I’m still sort of amazed at how deeply ingrained our antipathy to this word is. It makes audiences a little nervous when I talk about the death of normal and the rise of weird, when I say that it is important to stand out from the crowd (not to fit in). And it makes many people uncomfortable to describe their habits as a bit weird.
The thing is, though, that the only prospects you care about, the only people you have a shot of reaching, the only people who are going to use your service or join your tribe are weird. And everyone is weird, at least sometimes.
Mr. Standard over there, precisely average height, average build, average job, average family… he’s normal, except when it comes to fantasy football. And then he’s off the charts. He subscribes to soccer magazines, follows his teams to games around the country, posts pictures at stadiums, tweets and facebook about his team all the time.
He shouldn’t be ashamed of this passion, it’s a passion, it makes his life interesting. And the marketers that seek him out shouldn’t waste one minute on people who don’t like soccer when there are so many people just like him.
And Ms. Normal over there, precisely fitting in on every measure, well, she’s weird about Gift of the Givers. She is entranced by their model and loves the feeling she gets when she donates or volunteers at various disaster areas. She shares with her friends various challenges and how they overcame them and chats about them online…
Is it weird to find so much energy and connection over a disaster relief organisation? Weird in the sense of not in the mainstream, sure. But there’s no shame in finding your passion, in fact, it’s those that seek to be normal at all times that have an issue as far as I can tell.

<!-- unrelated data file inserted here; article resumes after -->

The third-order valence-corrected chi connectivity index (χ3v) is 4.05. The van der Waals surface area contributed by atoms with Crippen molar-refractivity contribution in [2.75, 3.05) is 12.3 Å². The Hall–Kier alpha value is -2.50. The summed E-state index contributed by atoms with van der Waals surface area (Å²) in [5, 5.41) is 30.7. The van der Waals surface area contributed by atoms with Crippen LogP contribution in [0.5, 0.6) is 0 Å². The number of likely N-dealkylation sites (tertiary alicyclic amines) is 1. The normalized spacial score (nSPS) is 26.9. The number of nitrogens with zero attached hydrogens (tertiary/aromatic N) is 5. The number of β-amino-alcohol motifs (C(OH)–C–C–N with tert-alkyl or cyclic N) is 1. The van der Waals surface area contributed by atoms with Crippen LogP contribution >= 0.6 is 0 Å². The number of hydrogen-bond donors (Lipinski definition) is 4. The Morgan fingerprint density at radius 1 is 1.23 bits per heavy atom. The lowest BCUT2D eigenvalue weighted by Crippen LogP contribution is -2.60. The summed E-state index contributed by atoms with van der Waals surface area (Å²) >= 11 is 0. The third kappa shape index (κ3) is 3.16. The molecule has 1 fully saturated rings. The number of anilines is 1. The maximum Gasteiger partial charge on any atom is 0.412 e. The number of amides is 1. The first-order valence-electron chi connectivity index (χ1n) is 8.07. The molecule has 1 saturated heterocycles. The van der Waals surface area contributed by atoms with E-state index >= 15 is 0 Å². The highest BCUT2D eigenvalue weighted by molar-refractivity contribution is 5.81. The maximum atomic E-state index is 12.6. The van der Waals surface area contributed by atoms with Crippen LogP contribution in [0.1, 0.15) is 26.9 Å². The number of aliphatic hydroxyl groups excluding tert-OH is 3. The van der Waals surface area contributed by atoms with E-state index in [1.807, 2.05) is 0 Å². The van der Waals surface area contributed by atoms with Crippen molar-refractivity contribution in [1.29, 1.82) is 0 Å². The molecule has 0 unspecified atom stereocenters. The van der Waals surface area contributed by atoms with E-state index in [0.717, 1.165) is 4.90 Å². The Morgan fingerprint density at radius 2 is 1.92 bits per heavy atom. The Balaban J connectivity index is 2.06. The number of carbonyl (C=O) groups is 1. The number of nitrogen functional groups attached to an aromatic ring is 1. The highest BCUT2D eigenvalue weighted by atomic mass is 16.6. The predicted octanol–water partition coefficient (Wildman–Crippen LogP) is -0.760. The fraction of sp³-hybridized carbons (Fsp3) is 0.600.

The thesis of my theme this week is simple:
In a world of mass production, mass advertising, mass fitting in and mass conformance, the only smart strategy was to make average stuff for average people. But in a world of the long tail, of the elites of passion, of micro-tribes, of passions amplified, there are now more weird people than ever before.
Amazingly, despite the obvious proof that the weird are your potential market, we still spend most of our time talking about reaching and keeping the masses happy.
All that pressure from public schools (don’t stand out!) combined with all that pressure from the JSE (be like Shoprite!) means that our instinct is to serve the disinterested masses by making something that’s pretty average.
The problem is that the disinterested masses are ever better at ignoring your ads, and they won’t look out for you because, of course, normal people have no trouble satisfying their average needs.
The future increasingly belongs to those that care enough to make products and services for those that care.